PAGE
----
We’re moving towards a greener future, thanks to a new joint project with the European Marine Energy Centre (EMEC) investigating hydrogen heating as a clean fuel solution in the distilling process.
Orcadians have been at the forefront of energy innovation now for generations, and we are extremely pleased to be a part of this collaboration, which will serve to strengthen connections between EMEC’s ground-breaking green hydrogen development and the local distillery sector.
The project known as HySpirits 2 has received £58,781 of funding from the UK Government’s Department of Business, Energy, and Industrial Strategy (BEIS) to produce a feasibility study, looking at technologies that would enable us to use hydrogen as a fuel source in the distillery.
The partnership includes Edinburgh Napier University, with their industrial decarbonisation team leading the pilot study design and hydrogen technology assessments. Technologies being looked at include thermal fluid technology, steam technology, direct burn technology and dual fuel technology. Following assessment, the optimal technology pathway will be chosen and used to design a demonstration project to be considered for Phase 2 funding to use the solution in a real-world context.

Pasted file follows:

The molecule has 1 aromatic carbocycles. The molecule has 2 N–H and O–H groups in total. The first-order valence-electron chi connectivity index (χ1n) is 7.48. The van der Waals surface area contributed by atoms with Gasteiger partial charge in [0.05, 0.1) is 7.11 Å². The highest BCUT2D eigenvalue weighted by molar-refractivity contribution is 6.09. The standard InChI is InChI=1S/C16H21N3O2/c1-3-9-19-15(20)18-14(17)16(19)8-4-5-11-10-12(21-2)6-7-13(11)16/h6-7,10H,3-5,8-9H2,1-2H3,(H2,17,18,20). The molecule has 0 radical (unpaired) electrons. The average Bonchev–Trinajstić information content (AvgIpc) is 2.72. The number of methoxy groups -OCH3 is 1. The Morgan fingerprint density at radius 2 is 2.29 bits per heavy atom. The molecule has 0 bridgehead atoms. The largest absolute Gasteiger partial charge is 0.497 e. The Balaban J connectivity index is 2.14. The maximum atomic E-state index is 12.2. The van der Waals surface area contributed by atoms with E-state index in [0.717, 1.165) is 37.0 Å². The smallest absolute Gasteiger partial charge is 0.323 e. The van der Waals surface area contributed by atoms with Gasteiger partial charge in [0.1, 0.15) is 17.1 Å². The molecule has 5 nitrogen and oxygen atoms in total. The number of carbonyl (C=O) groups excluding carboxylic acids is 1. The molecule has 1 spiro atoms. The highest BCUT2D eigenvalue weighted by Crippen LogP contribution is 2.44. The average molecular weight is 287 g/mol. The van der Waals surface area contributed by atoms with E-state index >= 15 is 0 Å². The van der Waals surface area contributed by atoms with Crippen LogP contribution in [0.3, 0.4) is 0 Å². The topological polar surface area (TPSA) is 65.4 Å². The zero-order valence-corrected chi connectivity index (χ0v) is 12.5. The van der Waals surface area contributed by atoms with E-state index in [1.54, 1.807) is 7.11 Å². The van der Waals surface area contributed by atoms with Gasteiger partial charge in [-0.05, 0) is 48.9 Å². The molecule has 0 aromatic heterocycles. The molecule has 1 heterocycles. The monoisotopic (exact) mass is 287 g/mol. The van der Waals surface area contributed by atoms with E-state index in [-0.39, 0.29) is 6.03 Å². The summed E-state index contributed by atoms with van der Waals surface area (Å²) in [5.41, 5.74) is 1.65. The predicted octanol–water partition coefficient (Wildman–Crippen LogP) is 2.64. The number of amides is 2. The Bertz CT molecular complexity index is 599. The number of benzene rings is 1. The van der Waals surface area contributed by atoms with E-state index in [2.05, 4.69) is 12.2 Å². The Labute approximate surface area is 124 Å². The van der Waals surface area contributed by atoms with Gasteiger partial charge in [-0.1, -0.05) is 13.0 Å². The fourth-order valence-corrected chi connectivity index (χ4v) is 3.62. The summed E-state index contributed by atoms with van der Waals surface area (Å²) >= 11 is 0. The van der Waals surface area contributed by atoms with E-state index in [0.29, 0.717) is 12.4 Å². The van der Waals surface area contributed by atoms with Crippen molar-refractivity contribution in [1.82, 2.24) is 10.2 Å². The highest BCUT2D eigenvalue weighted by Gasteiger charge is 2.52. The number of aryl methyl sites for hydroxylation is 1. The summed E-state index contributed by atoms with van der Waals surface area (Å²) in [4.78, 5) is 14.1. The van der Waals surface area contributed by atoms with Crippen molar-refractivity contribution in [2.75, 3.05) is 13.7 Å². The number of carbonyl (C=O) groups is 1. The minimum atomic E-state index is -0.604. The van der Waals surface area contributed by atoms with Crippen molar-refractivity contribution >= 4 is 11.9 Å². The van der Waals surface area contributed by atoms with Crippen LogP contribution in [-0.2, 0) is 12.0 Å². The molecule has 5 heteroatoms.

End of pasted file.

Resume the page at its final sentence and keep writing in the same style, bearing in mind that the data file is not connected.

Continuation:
Secretary of State for Business, Energy and Industrial Strategy, Kwasi Kwarteng, said:
“Building back greener from the pandemic is something we can all raise a toast to. Every business can play a part in the green industrial revolution and this funding will allow UK distilleries to lead the way by making their production cleaner while also creating jobs.”
James Walker, Hydrogen Manager at EMEC, said:
“Hydrogen offers a potentially very compelling alternative fuel for producing high grade heat in industry. With many distilleries located in remote areas off the natural gas network and using fuel oils to generate process heat for malting and distilling, there is great scope for applying the findings from our project to a cross section of the wider industry.”
Professor John Currie, Director of the Scottish Energy Centre at Edinburgh Napier University, said:
“Industrial fuel switching, in order to lower carbon emissions, provides a significant challenge, particularly in the food and drink sector. This project brings together a partnership which will focus on assessing a range of viable technology options that give the greatest emissions reductions for distillers. Ensuring commercial viability through to a fully sustainable end product will lay the path towards the future of green distilling.”